There is no ancient and unified tradition of parties for the Bar and Bat Mitzvah ceremonies, and therefore, this event invites and encourages one to personally and creatively express him/herself. Different communities integrate a variety components into this event: traditional celebrations in the synagogue, creative parties, huge celebrations in grand halls, a Tefillin-laying ceremony and aliyah to the Torah in the synagogue, hikes and trips, Bar/Bat Mitzvah projects, and more. It is the responsibility of every teen who reaches the Bar/Bat Mitzvah age to decide if and how to celebrate the event.
In the synagogues of the Israel Movement for Progressive Judaism, the Bar/Bat Mitzvah celebration is shared by the whole family, in a ceremony which includes an aliyah to the Torah and reading from Torah and the Haftara. Leading up to the ceremony, the B'nai Mitzvah (Bar and Bat Mitzvah students) attend preparatory classes in reading the Torah and Haftara and the meaning of this ceremony in Jewish life - accepting the commandments and responsibility for his/her family, the community, the society, and the nation.
The oldest source referring to the Bar Mitzvah age is the Mishnah:
Five years old, the Bible,
Ten years old, the Mishnah,
Thirteen years old, the Commandments,
Fifteen years old, the Talmud,
Eighteen years old, the Chuppah (Marriage) . . .
Tractate Avot, Chapter 5, Mishnah 21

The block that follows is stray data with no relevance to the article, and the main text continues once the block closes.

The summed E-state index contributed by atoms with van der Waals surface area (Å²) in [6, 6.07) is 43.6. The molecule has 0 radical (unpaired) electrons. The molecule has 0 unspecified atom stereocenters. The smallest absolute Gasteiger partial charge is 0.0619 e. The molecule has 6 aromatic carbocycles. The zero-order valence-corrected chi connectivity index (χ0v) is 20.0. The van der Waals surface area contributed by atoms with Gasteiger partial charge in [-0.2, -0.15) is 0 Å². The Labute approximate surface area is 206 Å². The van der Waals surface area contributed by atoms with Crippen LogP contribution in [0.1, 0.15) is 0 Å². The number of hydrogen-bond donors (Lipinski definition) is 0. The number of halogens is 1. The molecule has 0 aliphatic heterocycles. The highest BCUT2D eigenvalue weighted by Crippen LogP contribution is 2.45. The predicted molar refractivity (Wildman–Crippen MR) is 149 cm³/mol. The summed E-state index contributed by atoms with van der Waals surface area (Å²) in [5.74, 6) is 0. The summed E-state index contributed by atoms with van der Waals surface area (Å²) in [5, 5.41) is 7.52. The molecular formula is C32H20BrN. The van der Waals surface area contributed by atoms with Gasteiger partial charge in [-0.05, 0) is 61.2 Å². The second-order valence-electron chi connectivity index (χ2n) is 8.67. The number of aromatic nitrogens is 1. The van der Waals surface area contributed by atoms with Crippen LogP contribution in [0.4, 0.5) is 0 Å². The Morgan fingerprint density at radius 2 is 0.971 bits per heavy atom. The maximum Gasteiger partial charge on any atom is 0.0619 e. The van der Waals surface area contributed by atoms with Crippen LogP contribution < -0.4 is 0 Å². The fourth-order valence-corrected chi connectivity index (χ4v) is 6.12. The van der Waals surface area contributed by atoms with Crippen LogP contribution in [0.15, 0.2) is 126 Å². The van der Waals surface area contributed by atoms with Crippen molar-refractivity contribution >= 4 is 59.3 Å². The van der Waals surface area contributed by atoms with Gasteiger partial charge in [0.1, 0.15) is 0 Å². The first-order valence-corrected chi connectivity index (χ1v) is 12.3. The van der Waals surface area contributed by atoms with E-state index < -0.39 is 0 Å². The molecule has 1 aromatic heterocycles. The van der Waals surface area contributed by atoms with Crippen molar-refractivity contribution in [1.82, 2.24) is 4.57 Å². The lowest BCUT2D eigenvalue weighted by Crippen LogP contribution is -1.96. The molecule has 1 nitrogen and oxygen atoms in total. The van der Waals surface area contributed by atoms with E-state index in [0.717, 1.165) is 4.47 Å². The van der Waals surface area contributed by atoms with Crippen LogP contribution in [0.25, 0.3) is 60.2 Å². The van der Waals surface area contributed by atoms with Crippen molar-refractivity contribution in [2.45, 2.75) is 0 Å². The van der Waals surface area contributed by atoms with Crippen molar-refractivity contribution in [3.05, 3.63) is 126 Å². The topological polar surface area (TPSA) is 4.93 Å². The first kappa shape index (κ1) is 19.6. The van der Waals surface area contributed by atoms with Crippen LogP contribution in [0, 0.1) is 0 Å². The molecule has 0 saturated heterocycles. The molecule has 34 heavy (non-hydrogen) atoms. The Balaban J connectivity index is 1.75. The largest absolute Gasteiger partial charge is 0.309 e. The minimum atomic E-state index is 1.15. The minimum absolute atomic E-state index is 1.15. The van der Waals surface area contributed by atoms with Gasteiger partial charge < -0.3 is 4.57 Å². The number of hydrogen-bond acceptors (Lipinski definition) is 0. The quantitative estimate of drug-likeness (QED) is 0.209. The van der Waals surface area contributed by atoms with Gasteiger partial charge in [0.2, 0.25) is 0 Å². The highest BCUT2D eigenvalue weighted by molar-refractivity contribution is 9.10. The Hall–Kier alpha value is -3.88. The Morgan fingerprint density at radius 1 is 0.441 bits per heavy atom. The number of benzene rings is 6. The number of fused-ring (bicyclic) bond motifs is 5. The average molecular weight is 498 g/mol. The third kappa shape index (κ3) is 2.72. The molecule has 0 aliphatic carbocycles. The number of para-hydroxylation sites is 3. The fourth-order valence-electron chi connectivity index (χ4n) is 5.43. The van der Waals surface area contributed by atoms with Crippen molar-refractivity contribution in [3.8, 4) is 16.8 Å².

Today, the ages of twelve and thirteen, in traditional communities, signify the acceptance of responsibility and religious obligation and joining the community. In contrast to the Mishnah, which determines that thirteen is the proper age for accepting religious obligation, we find a more personal treatment of the age of joining the community in other sources and stories. It seems that many times the age was chosen according to one's personal development.
When we hear the words Bat Mitzvah or Bar Mitzvah, we usually think of large celebrations, hundreds of guests, piles of presents, a ceremony in the synagogue, and speeches. We imagine that Jews have always celebrated this event in this way. However, Dr. Shalom Tzabar, from Hebrew University's Department of Jewish Folklore, comments that the designing of the Bar Mitzvah ceremony began relatively late in history:
Unlike other important rites of passage in Judaism - Brit Milah, Pidyon Haben, Kiddushin and Nisuin (marriage), death and burial - there were no outside ceremonies or events tied to the Bar Mitzvah that required special preparations. Moreover, we are not speaking here of an ancient ceremony, whose roots run deep, like the rest of the rites of passage in the ancient biblical sources. The truth of the matter is that neither this obligation nor a similar one for the adolescent reaching the age of thirteen is mentioned in the Bible. Rimonim 5 (1996) Page 16